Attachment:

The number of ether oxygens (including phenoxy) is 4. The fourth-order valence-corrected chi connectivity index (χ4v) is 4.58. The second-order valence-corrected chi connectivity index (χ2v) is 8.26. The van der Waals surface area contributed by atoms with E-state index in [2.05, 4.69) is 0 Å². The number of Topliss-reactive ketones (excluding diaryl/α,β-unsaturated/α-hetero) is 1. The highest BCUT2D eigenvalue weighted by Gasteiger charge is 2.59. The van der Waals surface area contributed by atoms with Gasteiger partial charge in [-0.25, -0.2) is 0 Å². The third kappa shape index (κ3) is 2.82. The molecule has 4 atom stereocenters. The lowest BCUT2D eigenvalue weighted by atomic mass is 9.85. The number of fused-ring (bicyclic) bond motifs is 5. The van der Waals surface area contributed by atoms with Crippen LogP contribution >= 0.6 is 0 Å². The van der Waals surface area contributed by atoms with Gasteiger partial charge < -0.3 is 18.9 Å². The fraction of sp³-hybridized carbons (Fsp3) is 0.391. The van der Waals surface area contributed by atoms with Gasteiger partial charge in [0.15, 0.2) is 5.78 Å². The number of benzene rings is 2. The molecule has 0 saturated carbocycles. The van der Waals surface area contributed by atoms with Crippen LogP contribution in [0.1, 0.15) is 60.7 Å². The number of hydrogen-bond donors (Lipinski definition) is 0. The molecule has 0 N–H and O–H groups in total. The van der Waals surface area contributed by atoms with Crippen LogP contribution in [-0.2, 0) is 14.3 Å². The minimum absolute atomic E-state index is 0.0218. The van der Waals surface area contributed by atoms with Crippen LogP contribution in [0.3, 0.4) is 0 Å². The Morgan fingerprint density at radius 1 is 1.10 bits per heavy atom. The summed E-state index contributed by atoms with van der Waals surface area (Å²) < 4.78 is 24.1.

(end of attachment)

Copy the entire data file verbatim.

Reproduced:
The number of ether oxygens (including phenoxy) is 4. The fourth-order valence-corrected chi connectivity index (χ4v) is 4.58. The second-order valence-corrected chi connectivity index (χ2v) is 8.26. The van der Waals surface area contributed by atoms with E-state index in [2.05, 4.69) is 0 Å². The number of Topliss-reactive ketones (excluding diaryl/α,β-unsaturated/α-hetero) is 1. The highest BCUT2D eigenvalue weighted by Gasteiger charge is 2.59. The van der Waals surface area contributed by atoms with Gasteiger partial charge in [-0.25, -0.2) is 0 Å². The third kappa shape index (κ3) is 2.82. The molecule has 4 atom stereocenters. The lowest BCUT2D eigenvalue weighted by atomic mass is 9.85. The number of fused-ring (bicyclic) bond motifs is 5. The van der Waals surface area contributed by atoms with Crippen LogP contribution >= 0.6 is 0 Å². The van der Waals surface area contributed by atoms with Gasteiger partial charge < -0.3 is 18.9 Å². The fraction of sp³-hybridized carbons (Fsp3) is 0.391. The van der Waals surface area contributed by atoms with Gasteiger partial charge in [0.15, 0.2) is 5.78 Å². The number of benzene rings is 2. The molecule has 0 saturated carbocycles. The van der Waals surface area contributed by atoms with Crippen LogP contribution in [0.1, 0.15) is 60.7 Å². The number of hydrogen-bond donors (Lipinski definition) is 0. The molecule has 0 N–H and O–H groups in total. The van der Waals surface area contributed by atoms with Crippen LogP contribution in [-0.2, 0) is 14.3 Å². The minimum absolute atomic E-state index is 0.0218. The van der Waals surface area contributed by atoms with Crippen LogP contribution in [0.3, 0.4) is 0 Å². The Morgan fingerprint density at radius 1 is 1.10 bits per heavy atom. The summed E-state index contributed by atoms with van der Waals surface area (Å²) < 4.78 is 24.1.